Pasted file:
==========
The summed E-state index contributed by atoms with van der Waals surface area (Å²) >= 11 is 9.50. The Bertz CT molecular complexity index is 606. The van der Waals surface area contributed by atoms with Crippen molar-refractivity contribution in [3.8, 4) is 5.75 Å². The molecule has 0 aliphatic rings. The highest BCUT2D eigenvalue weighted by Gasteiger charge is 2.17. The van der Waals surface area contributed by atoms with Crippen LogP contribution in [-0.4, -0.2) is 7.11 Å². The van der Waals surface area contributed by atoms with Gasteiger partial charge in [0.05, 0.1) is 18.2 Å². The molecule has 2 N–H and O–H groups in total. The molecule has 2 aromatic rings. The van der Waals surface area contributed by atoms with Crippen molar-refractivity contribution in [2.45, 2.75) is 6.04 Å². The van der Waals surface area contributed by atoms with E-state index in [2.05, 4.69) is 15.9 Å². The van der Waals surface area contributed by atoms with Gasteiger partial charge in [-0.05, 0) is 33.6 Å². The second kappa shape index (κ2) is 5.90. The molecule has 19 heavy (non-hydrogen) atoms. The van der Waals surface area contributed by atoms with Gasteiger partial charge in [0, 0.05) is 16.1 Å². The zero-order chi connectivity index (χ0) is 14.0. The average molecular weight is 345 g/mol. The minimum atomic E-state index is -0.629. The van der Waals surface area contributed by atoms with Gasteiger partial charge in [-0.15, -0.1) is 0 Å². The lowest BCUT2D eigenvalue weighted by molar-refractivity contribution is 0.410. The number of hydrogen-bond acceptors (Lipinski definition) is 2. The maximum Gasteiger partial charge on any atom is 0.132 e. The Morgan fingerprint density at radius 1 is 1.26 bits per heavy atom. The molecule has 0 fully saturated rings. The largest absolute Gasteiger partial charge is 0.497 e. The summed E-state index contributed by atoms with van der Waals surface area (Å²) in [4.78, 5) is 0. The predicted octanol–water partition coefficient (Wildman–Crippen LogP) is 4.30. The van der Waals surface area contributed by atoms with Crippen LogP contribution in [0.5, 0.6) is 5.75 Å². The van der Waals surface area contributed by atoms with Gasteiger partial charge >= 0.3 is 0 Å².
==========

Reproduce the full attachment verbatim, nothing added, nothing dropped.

The summed E-state index contributed by atoms with van der Waals surface area (Å²) >= 11 is 9.50. The Bertz CT molecular complexity index is 606. The van der Waals surface area contributed by atoms with Crippen molar-refractivity contribution in [3.8, 4) is 5.75 Å². The molecule has 0 aliphatic rings. The highest BCUT2D eigenvalue weighted by Gasteiger charge is 2.17. The van der Waals surface area contributed by atoms with Crippen LogP contribution in [-0.4, -0.2) is 7.11 Å². The van der Waals surface area contributed by atoms with Gasteiger partial charge in [0.05, 0.1) is 18.2 Å². The molecule has 2 N–H and O–H groups in total. The molecule has 2 aromatic rings. The van der Waals surface area contributed by atoms with Crippen molar-refractivity contribution in [2.45, 2.75) is 6.04 Å². The van der Waals surface area contributed by atoms with E-state index in [2.05, 4.69) is 15.9 Å². The van der Waals surface area contributed by atoms with Gasteiger partial charge in [-0.05, 0) is 33.6 Å². The second kappa shape index (κ2) is 5.90. The molecule has 19 heavy (non-hydrogen) atoms. The van der Waals surface area contributed by atoms with Gasteiger partial charge in [0, 0.05) is 16.1 Å². The zero-order chi connectivity index (χ0) is 14.0. The average molecular weight is 345 g/mol. The minimum atomic E-state index is -0.629. The van der Waals surface area contributed by atoms with Gasteiger partial charge in [-0.15, -0.1) is 0 Å². The lowest BCUT2D eigenvalue weighted by molar-refractivity contribution is 0.410. The number of hydrogen-bond acceptors (Lipinski definition) is 2. The maximum Gasteiger partial charge on any atom is 0.132 e. The Morgan fingerprint density at radius 1 is 1.26 bits per heavy atom. The molecule has 0 fully saturated rings. The largest absolute Gasteiger partial charge is 0.497 e. The summed E-state index contributed by atoms with van der Waals surface area (Å²) in [4.78, 5) is 0. The predicted octanol–water partition coefficient (Wildman–Crippen LogP) is 4.30. The van der Waals surface area contributed by atoms with Crippen LogP contribution in [0.5, 0.6) is 5.75 Å². The van der Waals surface area contributed by atoms with Gasteiger partial charge >= 0.3 is 0 Å².